Effectiveness of motor control and strengthening exercise on pain, function and the range of motion in patients with shoulder impingement syndrome

Dhrolia Khadija Yakub and Bharath K H

Background: Shoulder impingement syndrome can result in pain, weakness and loss of movement at the shoulder. Shoulder pain, exacerbated by lifting the arm, occurs mainly due to reduction in the subacromial space resulting from inappropriate movement between glenohumeral and scapulothoracic joints (scapular dyskinesis) due to a decreased ability of muscles to control movement, muscle weakness and hypotonia5-9. A recent intervention based on the “Exercise control theory” is an exercise program that emphasizes to correct inappropriate movements at the scapulothoracic joint by correcting muscle imbalance using manual, visual or verbal feedback and strengthening weakened musculature11, 18.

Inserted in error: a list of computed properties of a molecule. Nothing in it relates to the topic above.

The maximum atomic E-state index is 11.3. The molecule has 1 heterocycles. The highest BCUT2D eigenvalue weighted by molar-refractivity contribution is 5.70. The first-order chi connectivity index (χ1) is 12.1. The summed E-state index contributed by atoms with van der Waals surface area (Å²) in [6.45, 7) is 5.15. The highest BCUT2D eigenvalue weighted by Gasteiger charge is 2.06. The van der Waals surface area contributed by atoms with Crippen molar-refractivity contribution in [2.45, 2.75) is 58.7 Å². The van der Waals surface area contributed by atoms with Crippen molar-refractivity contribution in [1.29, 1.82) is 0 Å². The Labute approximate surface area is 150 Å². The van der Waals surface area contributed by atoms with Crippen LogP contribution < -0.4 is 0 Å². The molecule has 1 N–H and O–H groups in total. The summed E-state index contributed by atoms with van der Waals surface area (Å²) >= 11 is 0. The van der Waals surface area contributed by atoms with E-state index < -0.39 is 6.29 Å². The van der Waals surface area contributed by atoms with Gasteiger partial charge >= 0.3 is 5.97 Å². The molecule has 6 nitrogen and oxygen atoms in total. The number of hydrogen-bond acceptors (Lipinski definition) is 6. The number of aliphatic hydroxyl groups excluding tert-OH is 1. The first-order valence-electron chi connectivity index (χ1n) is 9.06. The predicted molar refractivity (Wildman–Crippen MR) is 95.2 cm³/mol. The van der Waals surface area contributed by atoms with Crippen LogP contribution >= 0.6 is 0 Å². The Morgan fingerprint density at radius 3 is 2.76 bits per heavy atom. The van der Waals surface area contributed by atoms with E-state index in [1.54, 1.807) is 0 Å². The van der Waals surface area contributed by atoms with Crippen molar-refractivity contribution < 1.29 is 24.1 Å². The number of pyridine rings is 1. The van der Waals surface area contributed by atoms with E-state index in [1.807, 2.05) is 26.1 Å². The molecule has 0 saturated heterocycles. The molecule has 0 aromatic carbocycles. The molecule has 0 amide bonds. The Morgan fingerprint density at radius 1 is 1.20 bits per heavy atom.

Study Design: Pre and post, experimental and control group study design.
Objectives: The aim of the study was to evaluate the effect of shoulder control and strengthening exercises, on the shoulder function of persons with shoulder impingement.
Methodology: Both groups received conservative therapy for 5 sessions per
week for 3 weeks. The shoulder control and strengthening exercises group practiced additional motor control and strengthening exercises for 30 minutes. Values of the pain, function, and the range of motion were compared with those of the conservative therapy group.
Result: There were significant differences in the amount of change of the pain, function and range of motion between the two groups.
Conclusion: These results suggest that a motor control and strengthening
exercise program is feasible and suitable for individuals with shoulder impingement syndrome.

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DOI: http://dx.doi.org/10.24327/ijcar.2017.6112.0874
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